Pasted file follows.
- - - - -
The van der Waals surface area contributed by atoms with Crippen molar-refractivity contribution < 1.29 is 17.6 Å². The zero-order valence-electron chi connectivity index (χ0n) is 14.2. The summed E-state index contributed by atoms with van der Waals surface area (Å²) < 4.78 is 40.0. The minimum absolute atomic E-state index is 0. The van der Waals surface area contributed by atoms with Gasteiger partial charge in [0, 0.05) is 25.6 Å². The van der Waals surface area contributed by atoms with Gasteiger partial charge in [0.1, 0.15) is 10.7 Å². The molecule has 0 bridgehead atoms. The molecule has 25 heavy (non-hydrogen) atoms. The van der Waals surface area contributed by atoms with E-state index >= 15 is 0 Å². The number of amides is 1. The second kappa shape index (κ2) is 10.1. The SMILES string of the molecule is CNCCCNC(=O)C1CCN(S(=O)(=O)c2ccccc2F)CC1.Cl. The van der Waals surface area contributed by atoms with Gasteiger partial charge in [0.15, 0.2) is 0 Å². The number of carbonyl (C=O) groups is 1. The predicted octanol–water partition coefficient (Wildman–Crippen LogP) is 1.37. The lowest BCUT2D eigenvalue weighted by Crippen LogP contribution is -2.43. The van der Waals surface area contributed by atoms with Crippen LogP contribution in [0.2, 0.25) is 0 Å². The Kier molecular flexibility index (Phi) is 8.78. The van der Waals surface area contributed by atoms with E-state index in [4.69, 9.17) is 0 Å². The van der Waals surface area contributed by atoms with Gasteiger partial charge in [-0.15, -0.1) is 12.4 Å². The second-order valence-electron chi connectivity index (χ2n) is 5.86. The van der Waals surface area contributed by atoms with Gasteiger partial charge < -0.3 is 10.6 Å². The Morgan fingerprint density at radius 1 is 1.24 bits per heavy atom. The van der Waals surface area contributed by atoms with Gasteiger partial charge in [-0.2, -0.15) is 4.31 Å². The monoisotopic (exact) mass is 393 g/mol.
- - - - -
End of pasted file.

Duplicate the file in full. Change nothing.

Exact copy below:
The van der Waals surface area contributed by atoms with Crippen molar-refractivity contribution < 1.29 is 17.6 Å². The zero-order valence-electron chi connectivity index (χ0n) is 14.2. The summed E-state index contributed by atoms with van der Waals surface area (Å²) < 4.78 is 40.0. The minimum absolute atomic E-state index is 0. The van der Waals surface area contributed by atoms with Gasteiger partial charge in [0, 0.05) is 25.6 Å². The van der Waals surface area contributed by atoms with Gasteiger partial charge in [0.1, 0.15) is 10.7 Å². The molecule has 0 bridgehead atoms. The molecule has 25 heavy (non-hydrogen) atoms. The van der Waals surface area contributed by atoms with E-state index >= 15 is 0 Å². The number of amides is 1. The second kappa shape index (κ2) is 10.1. The SMILES string of the molecule is CNCCCNC(=O)C1CCN(S(=O)(=O)c2ccccc2F)CC1.Cl. The van der Waals surface area contributed by atoms with Gasteiger partial charge in [0.15, 0.2) is 0 Å². The number of carbonyl (C=O) groups is 1. The predicted octanol–water partition coefficient (Wildman–Crippen LogP) is 1.37. The lowest BCUT2D eigenvalue weighted by Crippen LogP contribution is -2.43. The van der Waals surface area contributed by atoms with Crippen LogP contribution in [0.2, 0.25) is 0 Å². The Kier molecular flexibility index (Phi) is 8.78. The van der Waals surface area contributed by atoms with E-state index in [4.69, 9.17) is 0 Å². The van der Waals surface area contributed by atoms with Gasteiger partial charge in [-0.15, -0.1) is 12.4 Å². The second-order valence-electron chi connectivity index (χ2n) is 5.86. The van der Waals surface area contributed by atoms with Gasteiger partial charge < -0.3 is 10.6 Å². The Morgan fingerprint density at radius 1 is 1.24 bits per heavy atom. The van der Waals surface area contributed by atoms with Gasteiger partial charge in [-0.2, -0.15) is 4.31 Å². The monoisotopic (exact) mass is 393 g/mol.